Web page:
If you stand inside you can experience what a space like old St. Peter would have felt like. Not at all dark and “medieval”, but bright, symetric with clean lines. Windows were in clear glass, letting the bright Roman sun into the building. All eyes look down towards the Apsis where all teh important things, like teh coronation is happening.

Santa Sabina, Interior

Though Santa Sabina does no longer have the brilliant Mosaics that once covered its apsis, it has another, truly astounding piece of decoration, its doors, which are original from the 5th century.

Santa Sabina doors (~430 AD)

Let me repoeat this. This is a set of cedar doors made in ~430 AD. The image cannot really convey what they look like. The wood is still shiny, the carving beautiful and detailed, as if no time had passed.

I know the doors in the Pantheon are older and larger, but still, these must be the second oldest doors still in operation anywhere in the world. And if you go to Santa Sabina, you share the space with some Dominican friars, the kids from the primary school opposite and a small number of full-on history geeks (Birkenstocks and all) – well worth it (also got a great view over the city from the park).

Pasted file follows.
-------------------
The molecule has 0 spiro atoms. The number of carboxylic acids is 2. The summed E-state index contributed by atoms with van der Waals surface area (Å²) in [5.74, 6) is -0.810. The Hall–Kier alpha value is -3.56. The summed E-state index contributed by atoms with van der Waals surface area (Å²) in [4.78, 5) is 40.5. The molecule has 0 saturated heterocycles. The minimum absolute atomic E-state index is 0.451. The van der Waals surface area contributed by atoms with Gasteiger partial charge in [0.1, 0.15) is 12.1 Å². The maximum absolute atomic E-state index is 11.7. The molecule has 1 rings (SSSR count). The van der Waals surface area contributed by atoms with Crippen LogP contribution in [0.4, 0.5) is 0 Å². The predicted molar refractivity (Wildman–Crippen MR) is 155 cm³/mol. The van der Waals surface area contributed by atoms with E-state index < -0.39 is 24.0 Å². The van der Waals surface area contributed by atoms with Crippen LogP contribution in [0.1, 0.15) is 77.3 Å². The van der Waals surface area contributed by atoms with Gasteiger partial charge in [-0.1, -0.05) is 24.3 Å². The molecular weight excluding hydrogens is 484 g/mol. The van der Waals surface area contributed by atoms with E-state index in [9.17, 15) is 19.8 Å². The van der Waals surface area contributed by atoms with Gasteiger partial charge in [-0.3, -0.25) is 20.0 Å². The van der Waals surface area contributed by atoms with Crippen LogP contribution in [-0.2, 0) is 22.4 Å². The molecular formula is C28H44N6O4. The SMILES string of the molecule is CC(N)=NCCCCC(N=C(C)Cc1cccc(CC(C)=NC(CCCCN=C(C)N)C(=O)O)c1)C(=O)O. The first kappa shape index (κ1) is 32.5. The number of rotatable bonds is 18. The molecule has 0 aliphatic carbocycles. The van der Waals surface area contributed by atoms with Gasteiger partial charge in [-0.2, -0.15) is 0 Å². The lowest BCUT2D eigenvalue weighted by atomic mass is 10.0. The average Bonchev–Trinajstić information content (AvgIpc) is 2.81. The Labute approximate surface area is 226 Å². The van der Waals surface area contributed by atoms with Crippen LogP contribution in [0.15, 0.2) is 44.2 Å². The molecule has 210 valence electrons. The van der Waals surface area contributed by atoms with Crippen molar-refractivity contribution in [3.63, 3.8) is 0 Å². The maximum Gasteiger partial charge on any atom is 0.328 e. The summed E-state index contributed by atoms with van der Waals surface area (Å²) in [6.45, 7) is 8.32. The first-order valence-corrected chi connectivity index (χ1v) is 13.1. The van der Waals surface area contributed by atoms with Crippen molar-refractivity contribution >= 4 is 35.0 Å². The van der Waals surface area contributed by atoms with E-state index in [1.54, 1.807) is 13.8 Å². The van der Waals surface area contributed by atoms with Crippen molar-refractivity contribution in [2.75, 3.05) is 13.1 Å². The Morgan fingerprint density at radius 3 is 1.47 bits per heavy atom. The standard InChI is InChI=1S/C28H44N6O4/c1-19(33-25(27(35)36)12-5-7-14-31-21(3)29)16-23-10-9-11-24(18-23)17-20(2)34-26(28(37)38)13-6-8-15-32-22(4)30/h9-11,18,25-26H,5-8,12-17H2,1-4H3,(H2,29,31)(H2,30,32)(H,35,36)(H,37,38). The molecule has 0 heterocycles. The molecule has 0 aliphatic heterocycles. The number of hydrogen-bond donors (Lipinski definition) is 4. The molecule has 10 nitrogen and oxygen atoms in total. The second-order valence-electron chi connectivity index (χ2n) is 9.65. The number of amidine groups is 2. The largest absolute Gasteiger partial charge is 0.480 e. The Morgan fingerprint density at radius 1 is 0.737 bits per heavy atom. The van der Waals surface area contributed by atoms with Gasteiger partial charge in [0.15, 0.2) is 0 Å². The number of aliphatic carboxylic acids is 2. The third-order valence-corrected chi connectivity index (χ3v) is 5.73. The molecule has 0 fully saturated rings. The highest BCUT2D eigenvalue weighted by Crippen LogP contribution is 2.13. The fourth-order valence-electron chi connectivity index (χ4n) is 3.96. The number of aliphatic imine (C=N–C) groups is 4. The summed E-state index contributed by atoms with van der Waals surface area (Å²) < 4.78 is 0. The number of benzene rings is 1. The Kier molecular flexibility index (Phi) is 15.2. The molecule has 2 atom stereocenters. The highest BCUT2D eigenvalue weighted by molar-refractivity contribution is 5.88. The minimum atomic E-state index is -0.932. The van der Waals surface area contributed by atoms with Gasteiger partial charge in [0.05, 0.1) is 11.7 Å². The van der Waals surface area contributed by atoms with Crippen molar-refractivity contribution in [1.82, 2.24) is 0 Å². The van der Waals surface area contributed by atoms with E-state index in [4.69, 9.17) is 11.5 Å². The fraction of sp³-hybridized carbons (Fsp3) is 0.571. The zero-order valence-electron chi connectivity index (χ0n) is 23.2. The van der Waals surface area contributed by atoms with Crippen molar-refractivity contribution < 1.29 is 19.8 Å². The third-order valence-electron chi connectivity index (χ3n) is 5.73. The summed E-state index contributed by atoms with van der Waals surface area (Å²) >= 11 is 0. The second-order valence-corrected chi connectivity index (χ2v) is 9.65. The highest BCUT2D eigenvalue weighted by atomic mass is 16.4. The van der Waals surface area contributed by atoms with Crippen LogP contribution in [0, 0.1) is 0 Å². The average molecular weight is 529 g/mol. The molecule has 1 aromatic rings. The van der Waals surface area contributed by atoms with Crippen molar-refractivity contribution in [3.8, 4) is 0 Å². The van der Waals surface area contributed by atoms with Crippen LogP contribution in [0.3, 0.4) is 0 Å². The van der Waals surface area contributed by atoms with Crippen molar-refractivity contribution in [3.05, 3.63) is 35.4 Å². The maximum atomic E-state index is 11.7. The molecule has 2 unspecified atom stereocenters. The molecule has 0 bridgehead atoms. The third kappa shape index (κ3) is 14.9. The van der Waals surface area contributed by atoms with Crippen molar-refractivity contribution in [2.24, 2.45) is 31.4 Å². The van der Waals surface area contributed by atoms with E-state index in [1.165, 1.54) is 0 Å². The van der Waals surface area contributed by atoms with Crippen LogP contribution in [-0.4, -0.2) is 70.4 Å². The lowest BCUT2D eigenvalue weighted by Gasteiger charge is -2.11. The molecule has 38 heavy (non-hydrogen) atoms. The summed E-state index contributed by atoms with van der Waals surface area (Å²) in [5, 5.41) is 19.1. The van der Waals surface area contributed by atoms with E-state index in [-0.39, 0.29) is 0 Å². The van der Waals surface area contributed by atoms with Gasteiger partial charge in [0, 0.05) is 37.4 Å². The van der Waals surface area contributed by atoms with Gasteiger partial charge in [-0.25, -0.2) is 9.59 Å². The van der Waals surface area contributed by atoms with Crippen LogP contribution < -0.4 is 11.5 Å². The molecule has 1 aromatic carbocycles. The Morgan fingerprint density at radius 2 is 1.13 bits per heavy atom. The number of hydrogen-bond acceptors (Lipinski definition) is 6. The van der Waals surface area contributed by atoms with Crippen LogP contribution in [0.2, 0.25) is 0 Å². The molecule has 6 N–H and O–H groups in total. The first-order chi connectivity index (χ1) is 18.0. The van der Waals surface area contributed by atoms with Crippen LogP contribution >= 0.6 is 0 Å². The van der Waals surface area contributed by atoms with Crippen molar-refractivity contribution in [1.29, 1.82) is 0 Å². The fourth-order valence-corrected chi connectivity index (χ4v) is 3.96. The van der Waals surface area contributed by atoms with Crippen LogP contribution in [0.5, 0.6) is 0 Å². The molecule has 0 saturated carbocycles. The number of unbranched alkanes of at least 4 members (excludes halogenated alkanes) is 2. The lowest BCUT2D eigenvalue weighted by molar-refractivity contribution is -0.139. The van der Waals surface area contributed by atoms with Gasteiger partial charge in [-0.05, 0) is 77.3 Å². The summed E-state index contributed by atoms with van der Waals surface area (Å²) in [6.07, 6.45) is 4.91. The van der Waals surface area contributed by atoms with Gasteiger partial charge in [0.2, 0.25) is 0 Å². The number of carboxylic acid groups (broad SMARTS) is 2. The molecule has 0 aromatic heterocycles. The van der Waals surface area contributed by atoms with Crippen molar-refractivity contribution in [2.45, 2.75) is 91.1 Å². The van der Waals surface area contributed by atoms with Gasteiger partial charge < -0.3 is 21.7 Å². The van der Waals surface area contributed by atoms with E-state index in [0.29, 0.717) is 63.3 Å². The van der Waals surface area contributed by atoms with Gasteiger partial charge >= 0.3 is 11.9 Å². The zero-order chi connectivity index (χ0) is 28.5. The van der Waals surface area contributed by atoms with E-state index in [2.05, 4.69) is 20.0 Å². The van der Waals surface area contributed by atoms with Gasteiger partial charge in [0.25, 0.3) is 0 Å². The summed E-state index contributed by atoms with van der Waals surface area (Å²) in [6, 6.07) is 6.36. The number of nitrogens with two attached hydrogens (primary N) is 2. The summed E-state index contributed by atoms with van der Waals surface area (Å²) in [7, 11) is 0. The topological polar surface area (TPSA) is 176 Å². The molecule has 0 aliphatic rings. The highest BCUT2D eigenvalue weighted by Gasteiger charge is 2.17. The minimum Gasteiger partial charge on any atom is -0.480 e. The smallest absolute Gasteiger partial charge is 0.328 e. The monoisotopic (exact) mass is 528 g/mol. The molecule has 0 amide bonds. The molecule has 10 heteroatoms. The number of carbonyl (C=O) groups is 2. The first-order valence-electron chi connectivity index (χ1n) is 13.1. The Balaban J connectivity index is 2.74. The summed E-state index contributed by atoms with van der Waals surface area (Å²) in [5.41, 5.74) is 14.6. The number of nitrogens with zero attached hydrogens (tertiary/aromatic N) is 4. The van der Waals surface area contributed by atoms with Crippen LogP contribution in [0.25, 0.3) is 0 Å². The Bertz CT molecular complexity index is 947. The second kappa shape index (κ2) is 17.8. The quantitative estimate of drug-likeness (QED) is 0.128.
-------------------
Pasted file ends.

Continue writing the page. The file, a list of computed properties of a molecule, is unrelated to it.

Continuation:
The Mystery of the Destruction of Old San Clemente

The next church to look at is San Clemente, which is interesting for two reasons. The first one is its marvellous mosaic that covers the whole of the apsis.

San Clemente Apsis Mosaic (c. 1200)

This work of most likely Byzantine artists is a little younger than the others we will be looking at here but it contains such marvellous little details that again display the incredible craftsmanship of these unknown artists.

The church of San Clemente is full of other fascinating things,  such as the grave of Saint Cyril and a beautiful renaissance chapel to Santa Catarina.

But the most interesting stuff is underground. San Clemente was built over what was initially a private house, then became an industrial complex, some argue the mint where the empire would strike its coins. It at least in part became an apartment block with a sanctuary for the cult of Mithridates in its centre. By 392 all these buildings had been filled in and a church built on top.

This church was redecorated in the 9th and then in 11th century. And then something strange happens. The whole church is getting destroyed, filled in and a new church is built on top of it around 1099 to 1120.

All these underground structures have been excavated and can be visited., something well worth doing. If you go, buy the ticket online before you enter the church, it is 2€ cheaper and connection is better outside.

During the excavations they found part of the fresco decoration of the church that was destroyed, depicting the story of Saint Clement. And that is where the mystery starts.